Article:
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The beautiful science of embryology

We can manipulate the cellular units of life as skilfully as a potter works clay

By Kate Womersley   April 2021
A computer simulation of a human embryo at six weeks Credit: Science Photo Library / Alamy Stock Photo

A computer simulation of a human embryo at six weeks Credit: Science Photo Library / Alamy Stock Photo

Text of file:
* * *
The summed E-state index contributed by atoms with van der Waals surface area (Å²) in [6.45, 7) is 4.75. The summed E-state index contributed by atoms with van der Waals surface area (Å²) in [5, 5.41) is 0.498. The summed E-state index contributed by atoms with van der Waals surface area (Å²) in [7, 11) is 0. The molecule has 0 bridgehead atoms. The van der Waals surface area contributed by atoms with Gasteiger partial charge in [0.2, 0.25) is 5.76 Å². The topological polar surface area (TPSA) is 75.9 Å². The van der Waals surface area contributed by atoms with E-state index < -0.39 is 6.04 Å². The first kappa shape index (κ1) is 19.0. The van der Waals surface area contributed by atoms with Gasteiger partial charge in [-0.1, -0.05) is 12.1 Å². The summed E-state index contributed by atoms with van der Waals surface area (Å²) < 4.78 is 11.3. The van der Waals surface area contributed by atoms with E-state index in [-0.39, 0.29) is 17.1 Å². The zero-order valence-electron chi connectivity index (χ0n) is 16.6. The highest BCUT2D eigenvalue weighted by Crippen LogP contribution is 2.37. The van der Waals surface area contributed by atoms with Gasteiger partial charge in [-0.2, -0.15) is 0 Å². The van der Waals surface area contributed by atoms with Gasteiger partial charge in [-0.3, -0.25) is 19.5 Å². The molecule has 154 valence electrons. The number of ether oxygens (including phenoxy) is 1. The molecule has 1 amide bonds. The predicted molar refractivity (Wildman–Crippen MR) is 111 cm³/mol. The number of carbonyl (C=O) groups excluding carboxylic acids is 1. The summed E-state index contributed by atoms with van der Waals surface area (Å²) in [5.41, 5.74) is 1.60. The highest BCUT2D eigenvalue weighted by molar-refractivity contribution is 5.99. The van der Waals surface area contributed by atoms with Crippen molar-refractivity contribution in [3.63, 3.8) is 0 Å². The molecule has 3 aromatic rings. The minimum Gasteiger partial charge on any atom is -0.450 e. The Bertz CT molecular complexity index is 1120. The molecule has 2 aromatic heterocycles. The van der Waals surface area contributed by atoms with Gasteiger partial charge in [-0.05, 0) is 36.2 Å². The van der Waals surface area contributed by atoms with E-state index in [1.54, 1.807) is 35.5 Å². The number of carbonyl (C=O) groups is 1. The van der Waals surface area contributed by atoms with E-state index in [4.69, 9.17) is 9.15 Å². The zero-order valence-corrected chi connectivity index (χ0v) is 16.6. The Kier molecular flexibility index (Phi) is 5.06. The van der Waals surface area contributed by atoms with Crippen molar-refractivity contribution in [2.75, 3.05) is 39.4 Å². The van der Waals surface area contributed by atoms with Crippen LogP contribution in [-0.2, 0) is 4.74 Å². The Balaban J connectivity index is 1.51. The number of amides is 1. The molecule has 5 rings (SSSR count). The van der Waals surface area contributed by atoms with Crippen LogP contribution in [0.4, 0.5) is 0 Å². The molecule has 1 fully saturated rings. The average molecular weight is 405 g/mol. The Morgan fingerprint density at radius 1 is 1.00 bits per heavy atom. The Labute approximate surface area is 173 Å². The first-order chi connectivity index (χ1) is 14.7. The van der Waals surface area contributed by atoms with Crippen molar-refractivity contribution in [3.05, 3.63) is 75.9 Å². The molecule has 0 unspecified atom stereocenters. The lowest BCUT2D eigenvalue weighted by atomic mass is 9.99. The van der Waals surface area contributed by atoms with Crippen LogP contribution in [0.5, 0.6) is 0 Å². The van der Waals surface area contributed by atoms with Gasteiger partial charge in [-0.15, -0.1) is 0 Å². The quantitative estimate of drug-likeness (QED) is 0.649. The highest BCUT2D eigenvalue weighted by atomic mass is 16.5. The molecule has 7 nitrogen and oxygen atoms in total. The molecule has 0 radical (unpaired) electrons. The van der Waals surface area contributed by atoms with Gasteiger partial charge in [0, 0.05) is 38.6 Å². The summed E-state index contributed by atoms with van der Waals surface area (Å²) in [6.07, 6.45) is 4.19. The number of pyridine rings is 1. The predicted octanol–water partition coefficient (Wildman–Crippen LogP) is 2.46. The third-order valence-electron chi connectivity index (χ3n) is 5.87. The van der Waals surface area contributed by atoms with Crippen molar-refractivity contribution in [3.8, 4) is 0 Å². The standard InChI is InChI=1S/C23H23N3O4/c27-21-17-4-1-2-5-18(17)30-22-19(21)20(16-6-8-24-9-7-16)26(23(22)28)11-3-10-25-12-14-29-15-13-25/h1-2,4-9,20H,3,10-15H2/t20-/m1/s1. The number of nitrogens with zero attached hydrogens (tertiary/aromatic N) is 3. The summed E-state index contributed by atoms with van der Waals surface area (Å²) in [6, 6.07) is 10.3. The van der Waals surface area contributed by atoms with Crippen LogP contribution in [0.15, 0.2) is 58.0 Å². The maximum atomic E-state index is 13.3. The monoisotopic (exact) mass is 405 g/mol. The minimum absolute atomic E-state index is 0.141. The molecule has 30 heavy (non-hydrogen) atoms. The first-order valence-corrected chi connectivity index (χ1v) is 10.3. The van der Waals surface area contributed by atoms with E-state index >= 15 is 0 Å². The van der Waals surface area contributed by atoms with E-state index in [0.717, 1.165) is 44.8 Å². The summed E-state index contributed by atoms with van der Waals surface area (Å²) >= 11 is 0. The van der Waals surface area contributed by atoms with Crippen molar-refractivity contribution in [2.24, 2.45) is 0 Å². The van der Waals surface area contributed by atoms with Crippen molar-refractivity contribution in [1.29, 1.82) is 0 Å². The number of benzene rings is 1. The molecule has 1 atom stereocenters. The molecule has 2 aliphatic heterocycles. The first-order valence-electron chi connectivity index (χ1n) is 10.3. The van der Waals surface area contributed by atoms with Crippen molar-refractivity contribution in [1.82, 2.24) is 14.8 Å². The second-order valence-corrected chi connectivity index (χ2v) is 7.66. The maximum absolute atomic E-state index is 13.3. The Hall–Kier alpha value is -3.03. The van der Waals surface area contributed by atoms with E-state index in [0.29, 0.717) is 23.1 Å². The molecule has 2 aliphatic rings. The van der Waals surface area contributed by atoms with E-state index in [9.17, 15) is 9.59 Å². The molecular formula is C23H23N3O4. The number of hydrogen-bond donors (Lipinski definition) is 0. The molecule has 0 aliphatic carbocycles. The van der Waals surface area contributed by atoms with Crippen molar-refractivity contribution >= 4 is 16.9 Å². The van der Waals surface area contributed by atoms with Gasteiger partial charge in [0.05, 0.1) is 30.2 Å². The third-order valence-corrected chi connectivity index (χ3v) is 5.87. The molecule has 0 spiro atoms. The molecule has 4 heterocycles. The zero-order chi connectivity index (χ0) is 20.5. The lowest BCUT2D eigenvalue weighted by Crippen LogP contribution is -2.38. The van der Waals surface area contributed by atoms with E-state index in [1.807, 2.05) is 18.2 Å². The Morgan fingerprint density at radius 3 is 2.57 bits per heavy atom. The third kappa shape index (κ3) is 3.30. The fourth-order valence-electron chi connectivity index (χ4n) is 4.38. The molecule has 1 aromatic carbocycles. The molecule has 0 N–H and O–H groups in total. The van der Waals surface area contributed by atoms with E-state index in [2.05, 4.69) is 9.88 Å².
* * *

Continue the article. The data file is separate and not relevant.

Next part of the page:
It’s a familiar story: the virile sperm fights its path through the hostile uterus to the passive female egg. After fertilisation, the resulting ball of cells is “totipotent,” with each unit equally capable of becoming any cell type in the placenta or foetus. Magdalena Zernicka-Goetz, an embryologist from the University of Cambridge, affronted her field by claiming this was wrong: not just the sexist metaphors, but also the assumption that the first human cells are identical. Her experiments showed that cells lean towards a particular fate, and that an embryo’s symmetry is broken from its earliest moments.

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